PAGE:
I am interested in calibrating the color on my monitor properly, so that when I view photography it will be more accurate. However... all of the products available, such as Pantone Huey and the Spider require Windows for calibration.
Does anyone here know if those programs -require- that software to calibrate after the initial step, or does the program generally just get you to calibrate the color via the monitor controls?
I am primarily interested in being able to go into Windows for the initial calibration, but then boot back into Linux and have the same color.
Seems complicated, and it may be way more of a pain than I feel like. I could just use it on my second PC which runs Windows, but meh, that's not the preferred method
Thanks a lot for the link. Sadly, I cannot seem to get that program to even run. Downloaded the binary and the source and same problem.
Regardless, what I am looking for primarily is to have true accurate color. The Spider for instance, measures the color on your monitor and you can alter settings to make sure everything is correct. I just am not sure if the settings apply to only Windows or not.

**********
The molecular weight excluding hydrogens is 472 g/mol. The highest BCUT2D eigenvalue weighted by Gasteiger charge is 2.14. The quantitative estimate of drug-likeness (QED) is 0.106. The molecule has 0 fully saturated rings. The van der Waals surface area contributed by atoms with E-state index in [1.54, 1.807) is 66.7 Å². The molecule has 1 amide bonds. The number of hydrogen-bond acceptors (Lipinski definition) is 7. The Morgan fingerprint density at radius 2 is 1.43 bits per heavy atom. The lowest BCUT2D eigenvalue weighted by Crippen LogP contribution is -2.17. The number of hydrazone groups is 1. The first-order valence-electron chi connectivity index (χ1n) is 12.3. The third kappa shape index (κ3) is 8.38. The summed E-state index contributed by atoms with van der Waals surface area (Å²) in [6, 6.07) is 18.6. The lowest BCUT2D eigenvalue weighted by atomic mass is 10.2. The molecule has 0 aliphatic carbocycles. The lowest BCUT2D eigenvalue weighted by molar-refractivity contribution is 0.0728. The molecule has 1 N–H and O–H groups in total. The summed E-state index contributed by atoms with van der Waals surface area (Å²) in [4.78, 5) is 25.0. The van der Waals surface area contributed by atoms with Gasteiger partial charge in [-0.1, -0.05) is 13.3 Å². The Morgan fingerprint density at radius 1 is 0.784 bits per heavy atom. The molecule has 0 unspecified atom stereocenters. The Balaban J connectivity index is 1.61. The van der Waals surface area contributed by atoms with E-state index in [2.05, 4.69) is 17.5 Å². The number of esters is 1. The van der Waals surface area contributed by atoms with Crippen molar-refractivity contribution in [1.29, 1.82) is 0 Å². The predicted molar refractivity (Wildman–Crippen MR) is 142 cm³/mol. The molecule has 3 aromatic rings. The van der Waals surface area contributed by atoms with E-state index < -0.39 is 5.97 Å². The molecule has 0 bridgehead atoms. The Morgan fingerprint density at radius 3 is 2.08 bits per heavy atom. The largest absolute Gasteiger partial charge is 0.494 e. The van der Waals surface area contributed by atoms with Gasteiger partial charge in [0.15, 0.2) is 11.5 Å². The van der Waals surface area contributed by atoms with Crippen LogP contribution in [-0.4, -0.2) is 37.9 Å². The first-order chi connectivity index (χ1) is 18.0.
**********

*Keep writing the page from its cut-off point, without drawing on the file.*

I guess I could look into it further, but the Spider website has been down all day it seems.
You do the same thing that they do when they make movies:
You eyeball it. That's all. There are tools to help you. Set the monitor to color tempurature to 6500K then get the gamma at the proper settings.
For setting up ICC profiles for applications you can probably be reasonably assured that the color is going to be the same in Windows and Linux if your using propriatory Nvidia drivers (since at the core they are the same between Linux and Windows), but otherwise it may or may not work.
For other items such as printers and scanners you can probably get away with using some default icc profiles, but there are differences in how Linux and Windows interacts with them which may change the color. Also color changes over time as the items get older, so it's worth it to generate your own profiles sometimes.